Historical maps showing the places your ancestors lived—as they were at the time—are necessary for accurate genealogical research. Too many people hit the inevitable brick wall because they do not use maps in their research. The geographical history of an area often provides valuable genealogical clues.
Contemporary maps provide a starting point, while historical maps help us to determine the political lines of a specific time period. A good example of this is found in the state of Georgia which currently has 159 counties. Before 1810, most of Georgia was on the eastern seaboard with only a few counties reaching into the center of the state. As time passed, these lines spread west and new counties were formed. Also during this time, the larger counties were divided into smaller areas. The intention of these divisions during this time was to provide a county seat within one day's traveling distance for any one person.
An excellent book for researching these types of boundaries is Map Guide to the U.S. Federal Censuses, 1790-1920 by William Thorndale and William Dollarhide. This book provides the boundaries of the counties in each state during each census. It is invaluable for comparing current and historical boundaries on the ten year census time periods. Many states also have historical maps published on the internet. In Georgia, early maps showing boundaries may be found at www.cviog.uga.edu. These maps are important in that lost place names are often listed.
Another point of interest is that not only county lines may change, but also county names. In 1807, Randolph County, Georgia, was present day Jasper County, Georgia which is in the north central part of the state. After the name was changed in 1812, a second Randolph County was formed in 1828 in the southwestern part of the state, and that county is still in existence today. Unfortunately, many people do not do their research, and they write the present day Randolph County Courthouse for information on their ancestors instead of the present day Jasper County Courthouse.
Researching the geography of a place will make it easier for you if you actually travel to do your research. As an example, the second Randolph County, Georgia, formed in 1828 from original Lee County, which was formed in 1826, had a large portion of it cut out to form Stewart County in 1830. If your ancestor was one of the Georgia 1827 Land Lottery drawers, you may have to research in both Randolph and Stewart Counties for records. Unfortunately, a person can't travel to Lee County because the early records were burned in a fire.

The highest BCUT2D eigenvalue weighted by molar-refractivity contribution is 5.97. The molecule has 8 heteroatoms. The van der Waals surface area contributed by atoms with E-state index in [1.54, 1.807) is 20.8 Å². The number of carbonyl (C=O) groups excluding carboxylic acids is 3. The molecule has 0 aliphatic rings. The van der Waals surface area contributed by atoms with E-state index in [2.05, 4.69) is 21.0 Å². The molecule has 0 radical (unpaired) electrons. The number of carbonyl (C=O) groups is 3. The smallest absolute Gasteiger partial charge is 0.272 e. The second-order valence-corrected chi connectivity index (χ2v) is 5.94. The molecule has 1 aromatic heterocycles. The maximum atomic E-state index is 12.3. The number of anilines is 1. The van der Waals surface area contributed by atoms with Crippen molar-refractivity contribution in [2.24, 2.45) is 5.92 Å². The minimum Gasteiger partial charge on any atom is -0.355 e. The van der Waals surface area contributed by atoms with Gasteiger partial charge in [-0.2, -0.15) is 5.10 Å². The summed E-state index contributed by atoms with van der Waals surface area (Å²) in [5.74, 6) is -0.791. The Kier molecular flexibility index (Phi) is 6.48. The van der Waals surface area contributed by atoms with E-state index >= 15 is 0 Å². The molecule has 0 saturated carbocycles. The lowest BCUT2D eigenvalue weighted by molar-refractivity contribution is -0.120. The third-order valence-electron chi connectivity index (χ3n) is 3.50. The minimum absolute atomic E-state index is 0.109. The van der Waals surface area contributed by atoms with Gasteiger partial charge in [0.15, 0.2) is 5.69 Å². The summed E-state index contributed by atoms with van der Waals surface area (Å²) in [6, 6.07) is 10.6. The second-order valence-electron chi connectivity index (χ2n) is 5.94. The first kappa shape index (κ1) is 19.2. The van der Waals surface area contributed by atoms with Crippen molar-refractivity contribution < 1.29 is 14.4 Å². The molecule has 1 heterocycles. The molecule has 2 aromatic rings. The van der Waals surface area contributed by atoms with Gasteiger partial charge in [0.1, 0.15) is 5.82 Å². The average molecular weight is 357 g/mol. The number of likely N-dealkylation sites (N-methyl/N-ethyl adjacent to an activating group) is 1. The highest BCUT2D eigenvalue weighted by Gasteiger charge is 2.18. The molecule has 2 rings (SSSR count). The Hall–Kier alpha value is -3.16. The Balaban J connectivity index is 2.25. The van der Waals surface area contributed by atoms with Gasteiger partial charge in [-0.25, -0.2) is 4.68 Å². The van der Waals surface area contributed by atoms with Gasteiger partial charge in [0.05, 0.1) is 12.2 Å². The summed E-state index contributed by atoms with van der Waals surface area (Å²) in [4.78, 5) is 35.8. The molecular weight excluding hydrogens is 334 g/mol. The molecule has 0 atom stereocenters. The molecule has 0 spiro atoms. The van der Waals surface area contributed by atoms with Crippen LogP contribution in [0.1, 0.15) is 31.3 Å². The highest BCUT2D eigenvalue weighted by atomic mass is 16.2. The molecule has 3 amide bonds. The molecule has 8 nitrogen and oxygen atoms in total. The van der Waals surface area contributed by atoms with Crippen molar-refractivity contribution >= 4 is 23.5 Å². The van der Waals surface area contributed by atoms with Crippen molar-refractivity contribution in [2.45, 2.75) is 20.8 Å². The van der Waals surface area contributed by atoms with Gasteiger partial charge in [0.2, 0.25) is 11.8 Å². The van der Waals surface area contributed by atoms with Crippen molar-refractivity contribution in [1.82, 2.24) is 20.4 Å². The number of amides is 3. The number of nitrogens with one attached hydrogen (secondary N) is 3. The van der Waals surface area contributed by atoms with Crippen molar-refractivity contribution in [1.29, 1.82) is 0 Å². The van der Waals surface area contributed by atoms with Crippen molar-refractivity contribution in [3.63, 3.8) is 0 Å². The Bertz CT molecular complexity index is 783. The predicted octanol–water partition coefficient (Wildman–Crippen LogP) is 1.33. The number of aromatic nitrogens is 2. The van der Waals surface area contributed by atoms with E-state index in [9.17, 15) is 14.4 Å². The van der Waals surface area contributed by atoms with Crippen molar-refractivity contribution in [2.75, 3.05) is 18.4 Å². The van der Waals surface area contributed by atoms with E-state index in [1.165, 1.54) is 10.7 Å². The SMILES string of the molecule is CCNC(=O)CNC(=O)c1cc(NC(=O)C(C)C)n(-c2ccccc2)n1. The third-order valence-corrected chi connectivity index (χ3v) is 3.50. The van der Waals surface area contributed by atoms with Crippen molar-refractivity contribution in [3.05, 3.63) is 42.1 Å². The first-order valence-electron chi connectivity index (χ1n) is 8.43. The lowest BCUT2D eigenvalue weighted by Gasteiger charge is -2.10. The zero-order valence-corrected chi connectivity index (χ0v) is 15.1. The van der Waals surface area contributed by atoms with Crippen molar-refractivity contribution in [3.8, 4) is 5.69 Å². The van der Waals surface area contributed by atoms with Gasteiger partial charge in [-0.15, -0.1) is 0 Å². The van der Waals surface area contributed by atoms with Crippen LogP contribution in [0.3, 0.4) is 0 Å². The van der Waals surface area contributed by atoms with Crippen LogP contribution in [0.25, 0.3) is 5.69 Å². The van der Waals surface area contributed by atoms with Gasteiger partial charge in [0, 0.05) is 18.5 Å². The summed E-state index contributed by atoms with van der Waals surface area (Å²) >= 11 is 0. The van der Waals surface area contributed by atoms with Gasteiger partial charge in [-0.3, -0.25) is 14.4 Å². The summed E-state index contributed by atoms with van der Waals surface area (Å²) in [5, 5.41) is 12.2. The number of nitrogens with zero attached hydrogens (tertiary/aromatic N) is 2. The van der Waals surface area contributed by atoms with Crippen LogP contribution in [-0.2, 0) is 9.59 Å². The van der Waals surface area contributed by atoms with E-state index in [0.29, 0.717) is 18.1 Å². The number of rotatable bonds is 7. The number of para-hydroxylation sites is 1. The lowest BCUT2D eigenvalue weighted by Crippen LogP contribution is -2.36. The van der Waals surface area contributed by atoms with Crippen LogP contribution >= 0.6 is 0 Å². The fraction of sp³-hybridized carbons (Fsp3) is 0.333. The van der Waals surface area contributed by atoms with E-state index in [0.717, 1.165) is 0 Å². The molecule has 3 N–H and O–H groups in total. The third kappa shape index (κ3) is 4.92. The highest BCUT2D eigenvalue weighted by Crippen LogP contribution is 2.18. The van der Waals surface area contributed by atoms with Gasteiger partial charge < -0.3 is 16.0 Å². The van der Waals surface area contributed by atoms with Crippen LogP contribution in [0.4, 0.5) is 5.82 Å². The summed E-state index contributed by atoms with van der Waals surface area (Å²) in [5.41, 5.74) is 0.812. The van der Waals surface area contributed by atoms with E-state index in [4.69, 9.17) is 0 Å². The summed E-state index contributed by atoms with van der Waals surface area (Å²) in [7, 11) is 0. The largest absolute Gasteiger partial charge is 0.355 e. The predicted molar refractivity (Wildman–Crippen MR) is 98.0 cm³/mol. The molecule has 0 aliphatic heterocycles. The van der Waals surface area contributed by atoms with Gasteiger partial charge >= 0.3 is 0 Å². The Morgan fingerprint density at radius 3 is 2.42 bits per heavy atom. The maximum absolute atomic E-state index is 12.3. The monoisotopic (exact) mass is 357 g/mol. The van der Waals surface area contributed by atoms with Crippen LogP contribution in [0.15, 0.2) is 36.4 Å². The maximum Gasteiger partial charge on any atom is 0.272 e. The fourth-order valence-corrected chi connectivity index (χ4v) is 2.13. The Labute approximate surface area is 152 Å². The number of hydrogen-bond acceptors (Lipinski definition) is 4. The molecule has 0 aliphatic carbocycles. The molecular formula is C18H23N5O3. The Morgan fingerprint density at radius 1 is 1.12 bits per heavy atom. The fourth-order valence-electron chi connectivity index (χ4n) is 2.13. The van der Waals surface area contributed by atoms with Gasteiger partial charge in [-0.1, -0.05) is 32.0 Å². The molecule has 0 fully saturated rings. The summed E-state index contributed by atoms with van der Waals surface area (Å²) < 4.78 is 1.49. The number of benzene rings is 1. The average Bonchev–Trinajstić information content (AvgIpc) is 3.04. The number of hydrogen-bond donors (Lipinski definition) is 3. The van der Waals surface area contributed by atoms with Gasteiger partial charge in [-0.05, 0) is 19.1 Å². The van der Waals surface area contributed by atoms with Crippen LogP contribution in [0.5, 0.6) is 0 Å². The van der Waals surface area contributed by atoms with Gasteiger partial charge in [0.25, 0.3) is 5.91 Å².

Historical maps will also place the physical location of your ancestor in perspective. You can chart your ancestor's migration from state to state and within a state. It is well known that certain trails or roads were followed during the greatest migrations. It may help you to locate some needed piece of information to know that your ancestor followed the Old Federal Road in Georgia through Alabama.
Another way that mapping is useful is to mark where your ancestor lived in a county. After you find the locations of their homes through the deeds or census areas, mark the lots. Often you will begin to see a pattern of families living near to each other. It may give you some clues in your research to know who lived to the north, south, east or west sides of your ancestors. Sometimes it may even provide a clue as to a marriage or another generation.
Putting your ancestor in the geographical context of the times may lead you to new discoveries or new avenues for your family history. It will definitely aid you in fine tuning your genealogical research.